"Pay close attention to that man behind the curtain!"

Thursday, October 28, 2004

Taiwan's opposition reinforces smug image

Accuses ruling party of being smug

Early Wednesday afternoon, I saw Lien Chan on the news, smirking proudly as he accused the ruling Democratic Progressive Party (DPP) of overestimating their greatness (paraphrased: "Min jin dang jue de ta men na mo wei da de").

This was Lien's joyous response to Colin Powell's recent comments that "Taiwan is not a sovereign state." Instead of attacking Powell -- or even the idiotic statements -- the opposition pan-blue parties are using this as yet another excuse to attack the pan-greens' plan to implement a NT$610.8 billion (US$18.23 billion) budget for the purchase of defensive weapons in order to counter the continually growing threat of Chinese missiles aimed at Taiwan.

The irony of this is that the very budget the pan-blues are now adamantly opposing was, in fact, requested by the Chinese Nationalist Party (KMT or Kuomintang) when they were in power. (Talk about two-faced!)

Also, one must recall that when Singapore scolded Taiwan at the United Nations, the DPP-appointed Minister of Foreign Affairs (Chen Tang-shan, AKA Mark Chen) accused Singapore of "holding China's balls" (i.e., "brown-nosing"), the KMT attacked the DPP instead of standing up for Taiwan and pointing out the absurdity of the accusation that Taiwan is any kind of threat to peace in the region.

Additionally, one cannot forget that legislative elections are coming up, and the pan-greens are working hard at gaining a majority, looking more and more confident as the days pass. The pan-blues, on the other hand, are looking more and more like cartoon figures clinging for dear life onto a bare branch protruding from the face of a cliff.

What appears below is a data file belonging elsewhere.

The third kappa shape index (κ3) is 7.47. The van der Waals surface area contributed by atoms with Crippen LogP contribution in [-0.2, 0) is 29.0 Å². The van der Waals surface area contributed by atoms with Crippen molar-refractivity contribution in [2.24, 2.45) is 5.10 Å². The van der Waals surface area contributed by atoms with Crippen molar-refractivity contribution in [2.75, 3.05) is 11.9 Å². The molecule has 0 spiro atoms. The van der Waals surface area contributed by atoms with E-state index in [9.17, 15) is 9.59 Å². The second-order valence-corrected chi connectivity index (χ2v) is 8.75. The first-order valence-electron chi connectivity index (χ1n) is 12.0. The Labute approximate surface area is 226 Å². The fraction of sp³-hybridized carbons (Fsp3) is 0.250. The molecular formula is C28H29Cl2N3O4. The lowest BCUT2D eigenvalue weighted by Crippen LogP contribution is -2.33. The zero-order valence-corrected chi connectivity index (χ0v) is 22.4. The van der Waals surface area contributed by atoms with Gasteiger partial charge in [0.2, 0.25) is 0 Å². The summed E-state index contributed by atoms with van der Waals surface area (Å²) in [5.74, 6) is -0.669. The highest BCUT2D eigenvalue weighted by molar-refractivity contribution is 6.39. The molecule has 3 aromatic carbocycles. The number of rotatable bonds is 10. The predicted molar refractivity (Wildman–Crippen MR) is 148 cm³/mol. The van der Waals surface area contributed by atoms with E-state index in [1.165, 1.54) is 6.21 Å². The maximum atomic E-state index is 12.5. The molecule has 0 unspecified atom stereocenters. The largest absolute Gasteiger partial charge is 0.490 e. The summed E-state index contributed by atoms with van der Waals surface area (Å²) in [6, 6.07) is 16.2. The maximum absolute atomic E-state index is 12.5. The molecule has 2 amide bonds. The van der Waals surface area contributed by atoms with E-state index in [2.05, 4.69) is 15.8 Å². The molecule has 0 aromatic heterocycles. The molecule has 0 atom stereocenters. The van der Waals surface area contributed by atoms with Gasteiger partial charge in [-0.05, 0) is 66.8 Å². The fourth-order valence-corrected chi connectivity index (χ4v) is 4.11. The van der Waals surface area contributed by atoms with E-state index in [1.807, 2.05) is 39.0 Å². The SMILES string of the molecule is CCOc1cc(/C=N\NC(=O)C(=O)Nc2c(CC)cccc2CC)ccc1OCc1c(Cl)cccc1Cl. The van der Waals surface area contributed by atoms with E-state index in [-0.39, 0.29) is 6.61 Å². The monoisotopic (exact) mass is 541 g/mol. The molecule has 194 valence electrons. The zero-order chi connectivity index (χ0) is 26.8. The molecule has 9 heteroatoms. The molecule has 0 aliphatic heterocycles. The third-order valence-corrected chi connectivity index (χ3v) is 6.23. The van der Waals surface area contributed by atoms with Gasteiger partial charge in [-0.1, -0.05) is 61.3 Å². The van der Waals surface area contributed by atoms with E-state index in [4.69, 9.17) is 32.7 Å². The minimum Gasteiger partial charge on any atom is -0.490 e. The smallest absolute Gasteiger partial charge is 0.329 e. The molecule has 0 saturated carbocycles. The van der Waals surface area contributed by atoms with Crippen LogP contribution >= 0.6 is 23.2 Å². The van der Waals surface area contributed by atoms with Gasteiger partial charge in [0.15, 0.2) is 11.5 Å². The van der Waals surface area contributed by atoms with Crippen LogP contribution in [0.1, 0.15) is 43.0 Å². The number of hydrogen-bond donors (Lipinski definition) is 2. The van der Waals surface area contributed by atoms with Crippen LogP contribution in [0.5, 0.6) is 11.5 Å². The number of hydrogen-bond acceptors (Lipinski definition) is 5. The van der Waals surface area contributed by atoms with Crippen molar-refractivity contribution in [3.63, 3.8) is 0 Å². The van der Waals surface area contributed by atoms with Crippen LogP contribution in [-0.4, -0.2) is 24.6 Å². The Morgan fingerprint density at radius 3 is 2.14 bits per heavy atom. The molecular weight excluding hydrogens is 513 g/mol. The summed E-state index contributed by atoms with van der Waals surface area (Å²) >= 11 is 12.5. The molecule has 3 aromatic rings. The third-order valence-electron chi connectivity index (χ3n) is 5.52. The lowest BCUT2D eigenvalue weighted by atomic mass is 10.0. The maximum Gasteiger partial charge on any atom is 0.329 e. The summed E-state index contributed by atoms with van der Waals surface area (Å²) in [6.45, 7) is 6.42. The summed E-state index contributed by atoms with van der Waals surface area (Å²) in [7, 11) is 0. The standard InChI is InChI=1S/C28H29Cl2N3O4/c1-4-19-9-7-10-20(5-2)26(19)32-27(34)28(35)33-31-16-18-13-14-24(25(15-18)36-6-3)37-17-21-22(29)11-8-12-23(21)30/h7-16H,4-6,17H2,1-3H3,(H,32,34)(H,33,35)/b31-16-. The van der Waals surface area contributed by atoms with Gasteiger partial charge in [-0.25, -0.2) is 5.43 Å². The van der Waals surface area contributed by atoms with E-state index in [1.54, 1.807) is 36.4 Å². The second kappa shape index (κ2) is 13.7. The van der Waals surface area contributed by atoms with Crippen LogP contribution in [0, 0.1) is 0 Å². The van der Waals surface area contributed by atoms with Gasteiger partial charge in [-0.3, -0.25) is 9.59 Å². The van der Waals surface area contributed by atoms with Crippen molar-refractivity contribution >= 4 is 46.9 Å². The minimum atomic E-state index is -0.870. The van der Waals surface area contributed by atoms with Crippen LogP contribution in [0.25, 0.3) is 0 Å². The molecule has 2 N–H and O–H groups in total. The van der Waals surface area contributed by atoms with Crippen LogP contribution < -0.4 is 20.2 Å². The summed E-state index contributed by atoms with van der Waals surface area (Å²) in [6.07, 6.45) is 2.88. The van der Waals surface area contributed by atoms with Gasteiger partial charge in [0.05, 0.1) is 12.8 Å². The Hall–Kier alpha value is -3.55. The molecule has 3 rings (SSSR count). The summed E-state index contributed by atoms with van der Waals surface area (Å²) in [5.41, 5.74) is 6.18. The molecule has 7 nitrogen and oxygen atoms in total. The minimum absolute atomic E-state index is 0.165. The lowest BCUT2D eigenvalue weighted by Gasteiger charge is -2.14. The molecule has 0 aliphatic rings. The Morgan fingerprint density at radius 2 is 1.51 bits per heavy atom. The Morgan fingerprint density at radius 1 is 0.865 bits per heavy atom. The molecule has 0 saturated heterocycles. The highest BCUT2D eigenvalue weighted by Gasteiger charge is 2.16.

Further acts of desperation
The pan-blues will do absolutely anything to try to beat the pan-greens -- anything except introspection, that is.

While Typhoon Nock-Ten (Laotian for "bird") was lashing at Taiwan on Monday, a TTV camera operator said to be covering Premier Yu Shyi-kun's visit to a water diversion project drowned. (Government Information Office (GIO) Director Lin Chia-lung, however, says "that the media did not go to the scene to cover the premier's trip but to cover the activation of the Yuanshanzih floodwater diversion channel.") The pan-blues immediately used this event to attack Yu, blaming him for the journalist's death and calling his visit to the location a "political stunt."

There are several problems with this. The cameraman, Alex Ping, had been warned earlier to leave the area due to rising water. He and others had crossed rising waters after being told not to -- probably in an attempt to get more dramatic footage of the rapidly rising waters.

During recent typhoons, I've commented to my wife about the idiotic behavior of reporters who put on "stunts" of their own: staging "pratfalls" to demonstrate the danger of navigating Taiwan's flooded streets; standing on the beach as huge waves and powerful winds batter them, all the while saying how "dangerous" it is (not to mention "stupid"); and exaggerating the existing conditions for the sake of "shock value" (e.g., during a light rain, a reporter left the hood of his raincoat covering half his face, all the while grimacing as if it were the fault of the weather).

I cannot say with 100 percent certainty if Ping was doing such a thing, but the behavior mentioned above certainly gives viewers reason to wonder. If reporters had the reputation of giving accurate, honest reports, this doubt would not exist. If journalists would adhere to some basic safety guidelines, such unfortunate incidents might not happen so frequently.
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